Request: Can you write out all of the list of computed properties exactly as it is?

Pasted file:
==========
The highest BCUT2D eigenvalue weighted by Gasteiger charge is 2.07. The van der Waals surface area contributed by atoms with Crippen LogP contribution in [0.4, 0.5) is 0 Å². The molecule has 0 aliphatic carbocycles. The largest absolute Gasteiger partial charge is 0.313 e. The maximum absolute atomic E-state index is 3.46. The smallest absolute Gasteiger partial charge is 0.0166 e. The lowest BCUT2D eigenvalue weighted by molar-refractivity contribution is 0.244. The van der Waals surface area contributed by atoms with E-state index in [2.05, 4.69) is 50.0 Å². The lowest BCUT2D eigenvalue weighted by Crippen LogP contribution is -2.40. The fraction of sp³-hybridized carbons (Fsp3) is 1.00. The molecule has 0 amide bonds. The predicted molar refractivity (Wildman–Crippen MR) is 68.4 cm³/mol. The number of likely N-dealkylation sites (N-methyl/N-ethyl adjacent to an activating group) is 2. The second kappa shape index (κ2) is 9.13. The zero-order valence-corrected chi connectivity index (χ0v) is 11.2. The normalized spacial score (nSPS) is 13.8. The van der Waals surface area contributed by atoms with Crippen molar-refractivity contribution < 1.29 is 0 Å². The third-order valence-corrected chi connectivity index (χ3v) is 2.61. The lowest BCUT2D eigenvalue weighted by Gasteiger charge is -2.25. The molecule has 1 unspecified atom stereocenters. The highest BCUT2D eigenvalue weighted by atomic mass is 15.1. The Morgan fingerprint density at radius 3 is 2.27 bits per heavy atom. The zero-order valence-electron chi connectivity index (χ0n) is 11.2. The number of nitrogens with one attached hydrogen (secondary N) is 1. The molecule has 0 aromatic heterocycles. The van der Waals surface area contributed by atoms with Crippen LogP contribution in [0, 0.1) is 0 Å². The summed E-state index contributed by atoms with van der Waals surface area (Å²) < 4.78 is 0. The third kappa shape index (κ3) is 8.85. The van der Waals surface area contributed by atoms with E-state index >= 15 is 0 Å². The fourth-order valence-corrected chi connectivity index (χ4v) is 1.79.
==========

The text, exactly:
The highest BCUT2D eigenvalue weighted by Gasteiger charge is 2.07. The van der Waals surface area contributed by atoms with Crippen LogP contribution in [0.4, 0.5) is 0 Å². The molecule has 0 aliphatic carbocycles. The largest absolute Gasteiger partial charge is 0.313 e. The maximum absolute atomic E-state index is 3.46. The smallest absolute Gasteiger partial charge is 0.0166 e. The lowest BCUT2D eigenvalue weighted by molar-refractivity contribution is 0.244. The van der Waals surface area contributed by atoms with E-state index in [2.05, 4.69) is 50.0 Å². The lowest BCUT2D eigenvalue weighted by Crippen LogP contribution is -2.40. The fraction of sp³-hybridized carbons (Fsp3) is 1.00. The molecule has 0 amide bonds. The predicted molar refractivity (Wildman–Crippen MR) is 68.4 cm³/mol. The number of likely N-dealkylation sites (N-methyl/N-ethyl adjacent to an activating group) is 2. The second kappa shape index (κ2) is 9.13. The zero-order valence-corrected chi connectivity index (χ0v) is 11.2. The normalized spacial score (nSPS) is 13.8. The van der Waals surface area contributed by atoms with Crippen molar-refractivity contribution < 1.29 is 0 Å². The third-order valence-corrected chi connectivity index (χ3v) is 2.61. The lowest BCUT2D eigenvalue weighted by Gasteiger charge is -2.25. The molecule has 1 unspecified atom stereocenters. The highest BCUT2D eigenvalue weighted by atomic mass is 15.1. The Morgan fingerprint density at radius 3 is 2.27 bits per heavy atom. The zero-order valence-electron chi connectivity index (χ0n) is 11.2. The number of nitrogens with one attached hydrogen (secondary N) is 1. The molecule has 0 aromatic heterocycles. The van der Waals surface area contributed by atoms with Crippen LogP contribution in [0, 0.1) is 0 Å². The summed E-state index contributed by atoms with van der Waals surface area (Å²) < 4.78 is 0. The third kappa shape index (κ3) is 8.85. The van der Waals surface area contributed by atoms with E-state index >= 15 is 0 Å². The fourth-order valence-corrected chi connectivity index (χ4v) is 1.79.